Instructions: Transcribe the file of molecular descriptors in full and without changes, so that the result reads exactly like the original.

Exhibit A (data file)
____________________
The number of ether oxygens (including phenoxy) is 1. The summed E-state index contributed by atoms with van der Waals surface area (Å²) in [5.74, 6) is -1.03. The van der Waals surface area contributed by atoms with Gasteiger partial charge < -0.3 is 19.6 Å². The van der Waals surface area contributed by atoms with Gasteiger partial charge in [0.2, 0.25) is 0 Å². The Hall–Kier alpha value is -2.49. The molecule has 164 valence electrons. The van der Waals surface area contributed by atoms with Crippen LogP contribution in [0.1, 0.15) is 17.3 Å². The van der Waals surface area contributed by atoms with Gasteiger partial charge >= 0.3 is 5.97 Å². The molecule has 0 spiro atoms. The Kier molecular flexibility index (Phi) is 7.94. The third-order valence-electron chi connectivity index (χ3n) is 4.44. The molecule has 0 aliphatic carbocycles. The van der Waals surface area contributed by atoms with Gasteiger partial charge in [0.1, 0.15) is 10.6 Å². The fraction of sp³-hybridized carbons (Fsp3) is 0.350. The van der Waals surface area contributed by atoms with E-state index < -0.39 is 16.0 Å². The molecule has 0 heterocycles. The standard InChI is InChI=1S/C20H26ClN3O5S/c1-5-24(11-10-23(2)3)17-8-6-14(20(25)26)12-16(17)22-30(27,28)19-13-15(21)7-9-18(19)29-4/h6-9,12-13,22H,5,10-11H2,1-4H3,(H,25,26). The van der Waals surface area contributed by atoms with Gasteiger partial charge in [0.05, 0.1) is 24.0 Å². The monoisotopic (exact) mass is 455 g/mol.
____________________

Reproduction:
The number of ether oxygens (including phenoxy) is 1. The summed E-state index contributed by atoms with van der Waals surface area (Å²) in [5.74, 6) is -1.03. The van der Waals surface area contributed by atoms with Gasteiger partial charge < -0.3 is 19.6 Å². The van der Waals surface area contributed by atoms with Gasteiger partial charge in [0.2, 0.25) is 0 Å². The Hall–Kier alpha value is -2.49. The molecule has 164 valence electrons. The van der Waals surface area contributed by atoms with Crippen LogP contribution in [0.1, 0.15) is 17.3 Å². The van der Waals surface area contributed by atoms with Gasteiger partial charge >= 0.3 is 5.97 Å². The molecule has 0 spiro atoms. The Kier molecular flexibility index (Phi) is 7.94. The third-order valence-electron chi connectivity index (χ3n) is 4.44. The molecule has 0 aliphatic carbocycles. The van der Waals surface area contributed by atoms with Gasteiger partial charge in [0.1, 0.15) is 10.6 Å². The fraction of sp³-hybridized carbons (Fsp3) is 0.350. The van der Waals surface area contributed by atoms with E-state index < -0.39 is 16.0 Å². The molecule has 0 heterocycles. The standard InChI is InChI=1S/C20H26ClN3O5S/c1-5-24(11-10-23(2)3)17-8-6-14(20(25)26)12-16(17)22-30(27,28)19-13-15(21)7-9-18(19)29-4/h6-9,12-13,22H,5,10-11H2,1-4H3,(H,25,26). The van der Waals surface area contributed by atoms with Gasteiger partial charge in [0.05, 0.1) is 24.0 Å². The monoisotopic (exact) mass is 455 g/mol.